Pressure injuries are now generally considered to be preventable, but they are still a prevalent issue for many care facilities. The Agency for Healthcare Research and Quality (AHRQ) estimates more than 2.5 million people develop pressure injuries every year in the United States.
Up until the early 1900s, pressure injuries, commonly known as bedsores, were viewed as an inevitable outcome of severe illness or disability. However, now if a patient develops a pressure injury in care, it is generally considered to be an indicator of the quality of care that the patient has received. Many clinicians believe that pressure injuries can usually be prevented and, while still highly common, it is not something that should go hand-in-hand with being restricted to beds or chairs.
Despite the research and regulation that surrounds patient care, pressure injuries are still too common an occurrence that is estimated to cause the death of 60,000 patients each year in the US. Mismanaged injuries can cost tens of thousands of dollars in additional care costs for hospitals, acute care facilities, and nursing homes. In addition to this, care facilities could face fines and lawsuits that may cost them hundreds of thousands, and sometimes millions of dollars. For patients who develop pressure injuries, the cost to their quality of life is immense, causing not only psychological stress, pain, and loss of income, but can also create a burden on their families.
Managing Pressure Injuries
Pressure injuries occur when a person’s skin has pressure on it for prolonged periods of time, and are often the result of using a wheelchair or lying in one position in a bed. Frequent repositioning, correct placement of pillows/supports and proper washing practices help to prevent the onset of pressure injuries.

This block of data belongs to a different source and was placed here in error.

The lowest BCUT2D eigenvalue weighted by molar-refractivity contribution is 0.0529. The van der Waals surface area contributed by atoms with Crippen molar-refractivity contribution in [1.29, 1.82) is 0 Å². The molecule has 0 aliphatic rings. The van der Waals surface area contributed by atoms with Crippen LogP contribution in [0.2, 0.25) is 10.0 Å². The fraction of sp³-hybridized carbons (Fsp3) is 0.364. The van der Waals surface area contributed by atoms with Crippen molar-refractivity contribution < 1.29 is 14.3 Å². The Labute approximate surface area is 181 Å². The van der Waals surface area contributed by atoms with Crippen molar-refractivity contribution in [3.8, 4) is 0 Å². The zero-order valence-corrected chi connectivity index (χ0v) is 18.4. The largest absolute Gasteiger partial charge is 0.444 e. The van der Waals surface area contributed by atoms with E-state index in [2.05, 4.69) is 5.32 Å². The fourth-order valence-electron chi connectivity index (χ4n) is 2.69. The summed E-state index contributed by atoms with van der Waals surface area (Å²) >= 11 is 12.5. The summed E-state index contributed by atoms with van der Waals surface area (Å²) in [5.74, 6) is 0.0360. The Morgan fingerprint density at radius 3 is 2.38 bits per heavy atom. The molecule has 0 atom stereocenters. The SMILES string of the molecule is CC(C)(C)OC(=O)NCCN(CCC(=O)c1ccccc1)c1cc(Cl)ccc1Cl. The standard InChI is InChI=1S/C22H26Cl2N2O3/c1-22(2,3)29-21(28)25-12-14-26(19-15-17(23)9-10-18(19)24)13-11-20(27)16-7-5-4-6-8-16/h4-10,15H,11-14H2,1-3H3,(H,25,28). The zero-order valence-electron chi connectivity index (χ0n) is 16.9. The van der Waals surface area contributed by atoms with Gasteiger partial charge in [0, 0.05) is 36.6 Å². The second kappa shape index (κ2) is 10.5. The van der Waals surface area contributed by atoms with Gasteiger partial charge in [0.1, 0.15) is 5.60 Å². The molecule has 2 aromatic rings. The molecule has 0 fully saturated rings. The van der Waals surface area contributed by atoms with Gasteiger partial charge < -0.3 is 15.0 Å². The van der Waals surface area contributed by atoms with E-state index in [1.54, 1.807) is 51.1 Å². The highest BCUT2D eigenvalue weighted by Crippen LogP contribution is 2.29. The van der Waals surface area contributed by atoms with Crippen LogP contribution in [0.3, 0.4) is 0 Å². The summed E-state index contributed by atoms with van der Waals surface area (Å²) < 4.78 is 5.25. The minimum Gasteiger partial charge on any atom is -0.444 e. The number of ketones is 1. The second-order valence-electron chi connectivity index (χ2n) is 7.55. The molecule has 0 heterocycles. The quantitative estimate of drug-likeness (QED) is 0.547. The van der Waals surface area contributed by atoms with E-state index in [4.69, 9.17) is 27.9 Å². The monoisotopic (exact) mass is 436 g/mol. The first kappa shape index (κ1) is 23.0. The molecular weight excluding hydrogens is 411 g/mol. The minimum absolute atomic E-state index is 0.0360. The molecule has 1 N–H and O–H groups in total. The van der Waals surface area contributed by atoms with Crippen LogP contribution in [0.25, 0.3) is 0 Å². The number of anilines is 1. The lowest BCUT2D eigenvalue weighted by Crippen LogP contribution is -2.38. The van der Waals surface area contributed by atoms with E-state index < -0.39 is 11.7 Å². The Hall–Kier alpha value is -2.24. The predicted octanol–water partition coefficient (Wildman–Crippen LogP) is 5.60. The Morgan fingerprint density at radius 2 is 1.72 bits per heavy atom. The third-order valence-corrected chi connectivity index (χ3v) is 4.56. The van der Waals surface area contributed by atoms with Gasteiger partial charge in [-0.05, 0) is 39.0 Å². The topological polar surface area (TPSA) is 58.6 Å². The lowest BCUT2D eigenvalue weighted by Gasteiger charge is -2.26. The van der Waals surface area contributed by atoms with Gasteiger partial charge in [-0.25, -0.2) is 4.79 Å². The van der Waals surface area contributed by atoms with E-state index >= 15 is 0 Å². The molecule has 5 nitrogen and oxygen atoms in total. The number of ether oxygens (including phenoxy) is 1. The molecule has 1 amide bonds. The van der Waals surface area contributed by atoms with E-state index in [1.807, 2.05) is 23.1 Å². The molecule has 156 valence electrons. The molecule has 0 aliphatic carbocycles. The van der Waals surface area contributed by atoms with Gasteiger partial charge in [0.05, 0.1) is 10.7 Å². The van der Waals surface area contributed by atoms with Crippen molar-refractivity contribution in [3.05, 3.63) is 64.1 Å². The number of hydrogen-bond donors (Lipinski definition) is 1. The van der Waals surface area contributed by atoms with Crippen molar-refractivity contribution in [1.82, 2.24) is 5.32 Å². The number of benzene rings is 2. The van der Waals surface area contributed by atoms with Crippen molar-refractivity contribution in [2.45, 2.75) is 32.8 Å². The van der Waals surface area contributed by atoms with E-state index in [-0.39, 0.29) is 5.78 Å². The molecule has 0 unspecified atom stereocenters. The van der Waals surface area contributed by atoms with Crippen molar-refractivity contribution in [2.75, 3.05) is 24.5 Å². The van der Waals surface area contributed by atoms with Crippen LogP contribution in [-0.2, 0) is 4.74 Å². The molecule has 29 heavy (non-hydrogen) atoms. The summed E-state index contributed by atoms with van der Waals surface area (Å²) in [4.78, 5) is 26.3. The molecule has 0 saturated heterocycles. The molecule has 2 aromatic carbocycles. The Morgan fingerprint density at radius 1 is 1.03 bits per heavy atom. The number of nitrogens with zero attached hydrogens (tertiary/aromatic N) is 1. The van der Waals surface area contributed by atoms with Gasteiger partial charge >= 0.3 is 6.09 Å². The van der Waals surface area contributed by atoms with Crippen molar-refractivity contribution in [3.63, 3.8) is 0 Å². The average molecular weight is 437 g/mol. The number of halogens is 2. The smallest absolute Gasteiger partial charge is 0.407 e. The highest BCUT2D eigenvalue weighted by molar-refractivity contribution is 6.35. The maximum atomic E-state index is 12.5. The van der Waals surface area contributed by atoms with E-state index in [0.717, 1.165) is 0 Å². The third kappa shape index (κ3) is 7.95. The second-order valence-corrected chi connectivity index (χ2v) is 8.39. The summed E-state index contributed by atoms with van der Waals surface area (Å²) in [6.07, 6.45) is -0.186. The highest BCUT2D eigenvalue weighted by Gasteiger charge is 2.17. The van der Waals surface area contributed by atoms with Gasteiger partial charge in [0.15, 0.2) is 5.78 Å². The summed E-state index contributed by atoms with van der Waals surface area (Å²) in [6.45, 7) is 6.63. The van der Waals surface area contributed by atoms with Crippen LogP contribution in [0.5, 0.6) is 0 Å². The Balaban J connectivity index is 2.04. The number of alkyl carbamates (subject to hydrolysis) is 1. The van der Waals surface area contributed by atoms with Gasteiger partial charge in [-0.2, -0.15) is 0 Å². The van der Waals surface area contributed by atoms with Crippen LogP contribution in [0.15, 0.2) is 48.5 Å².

Once a pressure injury has presented itself, it is important to provide appropriate care for the injury as well as measure, document and monitor the wound’s healing progress. If a wound is not monitored and measured consistently, not only is it difficult for carers to provide the right treatments at the right time but also for an organization to provide an audit trail of evidence of the care that has been provided should the need arise. Acute care facilities can face a lot more than the treatment costs if pressure injuries are not managed correctly, including litigation, penalties, and a bad reputation.
When appropriate preventative measures are in place, acute care facilities can avoid the costs associated with treating pressure injuries. However, if a pressure injury develops, the costs can mount up quickly and substantially.
The treatment of pressure injuries costs the United States health care system between US $9 and $11 billion every year. For stage three pressure injuries, the treatment costs range between $5,900 and $14,840. Stage four pressure injuries have treatment costs that range between $18,730 and $21,410. Adding these costs on top of the treatment the patient was already receiving quickly creates a problem for the health care facilities.